The ability to laugh, strong family bonds and a resolve to take life day-by-day pulled Morris County Sheriff James M. Gannon through many years of care-taking for his late wife, Lisa Gannon, before she passed from multiple sclerosis.
At the invitation of the United Way of Northern New Jersey Caregivers Coalition, Sheriff Gannon shared a deeply personal story at a recent Coalition meeting about how he coped with his beloved wife’s illness while working full-time as a law enforcement officer and raising a daughter.
“She was one of those women who understood me when I didn’t understand myself,” said Sheriff Gannon, who unabashedly refers to his late wife as “the love of my life.”
“She was a cool woman. I can’t say enough about her. She made me a better person. She was beautiful, intelligent, kind and compassionate,” he said.
Lisa Gannon, a triplet, was a registered nurse and administrative director of cardiology with Atlantic Health System when she started feeling fatigue, having back pain and other symptoms in the mid-1990’s. After multiple tests and consultations, Sheriff Gannon said, his wife was diagnosed with multiple sclerosis which most directly impaired her ability to breathe.
Lisa Gannon continued to work for Atlantic Health Systems for three years with the diagnosis until she stopped working in April 1998, when her daughter was eight. Sheriff Gannon said his love and admiration for his wife and daughter, coupled with humor and supportive relatives with whom he shared household tasks and caregiving, kept him afloat.
The Sheriff’s wife of 26 years died on May 28, 2010.
Sheriff Gannon recommended that caregivers take time to care for themselves also. He said others stepped in so he could visit friends or watch a ball game, and he vividly remembers all the times he returned home to the sound of laughter as his mother, Genevieve, made his wife chortle.
He said his daughter, Kate, didn’t know her mother well as a healthy person so he tried to fulfill the role of both parents.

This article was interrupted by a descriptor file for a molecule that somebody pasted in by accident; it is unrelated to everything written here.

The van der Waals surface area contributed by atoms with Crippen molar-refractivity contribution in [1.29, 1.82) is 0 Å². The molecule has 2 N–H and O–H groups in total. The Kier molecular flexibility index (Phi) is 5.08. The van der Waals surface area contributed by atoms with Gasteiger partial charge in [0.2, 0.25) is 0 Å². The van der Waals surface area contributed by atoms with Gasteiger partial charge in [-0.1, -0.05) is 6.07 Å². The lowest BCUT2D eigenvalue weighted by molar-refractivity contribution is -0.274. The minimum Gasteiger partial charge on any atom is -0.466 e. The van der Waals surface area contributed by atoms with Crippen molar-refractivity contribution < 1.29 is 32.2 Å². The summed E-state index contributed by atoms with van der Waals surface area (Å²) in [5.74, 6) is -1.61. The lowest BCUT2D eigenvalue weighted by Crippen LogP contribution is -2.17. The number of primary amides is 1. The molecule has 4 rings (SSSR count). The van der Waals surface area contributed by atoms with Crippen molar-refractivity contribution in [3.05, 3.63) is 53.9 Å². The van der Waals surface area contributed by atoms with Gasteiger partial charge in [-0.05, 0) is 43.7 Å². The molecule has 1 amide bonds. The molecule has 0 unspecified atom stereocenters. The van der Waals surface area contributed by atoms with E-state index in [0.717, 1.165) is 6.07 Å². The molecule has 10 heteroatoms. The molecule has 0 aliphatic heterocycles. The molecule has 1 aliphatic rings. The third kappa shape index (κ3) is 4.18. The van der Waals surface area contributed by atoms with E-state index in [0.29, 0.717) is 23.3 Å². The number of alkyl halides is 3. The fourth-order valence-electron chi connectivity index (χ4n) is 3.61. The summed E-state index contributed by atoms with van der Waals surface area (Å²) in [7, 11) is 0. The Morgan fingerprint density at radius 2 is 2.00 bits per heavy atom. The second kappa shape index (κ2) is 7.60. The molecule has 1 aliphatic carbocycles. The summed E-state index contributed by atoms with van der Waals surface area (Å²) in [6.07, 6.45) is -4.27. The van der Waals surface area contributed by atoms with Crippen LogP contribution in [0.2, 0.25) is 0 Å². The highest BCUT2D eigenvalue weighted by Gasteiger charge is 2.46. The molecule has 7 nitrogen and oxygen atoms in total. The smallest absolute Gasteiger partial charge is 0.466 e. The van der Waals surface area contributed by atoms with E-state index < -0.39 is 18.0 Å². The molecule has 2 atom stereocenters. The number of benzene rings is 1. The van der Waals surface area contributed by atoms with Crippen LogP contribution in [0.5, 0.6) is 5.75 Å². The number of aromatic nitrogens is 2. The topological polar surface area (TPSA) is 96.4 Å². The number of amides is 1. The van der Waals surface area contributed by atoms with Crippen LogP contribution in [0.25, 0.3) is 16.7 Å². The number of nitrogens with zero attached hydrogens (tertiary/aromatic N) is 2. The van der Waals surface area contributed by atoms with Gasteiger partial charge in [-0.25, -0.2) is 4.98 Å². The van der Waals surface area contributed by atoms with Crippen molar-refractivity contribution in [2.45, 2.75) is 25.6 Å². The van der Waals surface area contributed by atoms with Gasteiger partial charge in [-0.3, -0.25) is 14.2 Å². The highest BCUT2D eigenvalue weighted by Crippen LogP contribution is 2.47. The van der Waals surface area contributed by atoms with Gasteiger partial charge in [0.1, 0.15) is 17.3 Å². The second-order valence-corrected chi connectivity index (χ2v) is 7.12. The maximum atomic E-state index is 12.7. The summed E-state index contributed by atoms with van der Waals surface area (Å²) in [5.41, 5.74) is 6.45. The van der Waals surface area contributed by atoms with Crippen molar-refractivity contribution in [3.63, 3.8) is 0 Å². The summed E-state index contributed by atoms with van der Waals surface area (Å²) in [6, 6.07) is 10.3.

“Although there are challenges in raising a child in that environment I think there’s a lot of good. There’s compassion, love, family values and commitment, if you want to see it,” he said.
The Sheriff pantomimed for the caregivers and service providers at the meeting how he went dress shopping with his daughter and tossed clothing over a dressing room door.
“I tried to do Mom and Dad and I think I did a pretty good job at it but it’s not the same. It’s not the same in things like dress shopping. I’m at the dress shop in the city with my daughter. I’m like the only Dad at Kleinfeld’s and I loved every minute of it. But a caregiver has to take on multiple jobs in the home, right?” he said.
The Sheriff advised caregivers they may feel judged or criticized for living day-by-day instead of planning for the future.
“People would ask ‘What do you think about the future?’ I was trying to get through today. And, today’s a lot,” he said.
“I tell people to work in ‘operational periods.’ I always tell people don’t think too far ahead. There is strategic planning and things like that but you have to deal with the moment and make that as comfortable as you can for the patient, for children that are in the house, and yes, for yourself,” Sheriff Gannon said.
For more information about the Caregivers Coalition, click www. UnitedWayNNJ.org/CaregiversCoalition.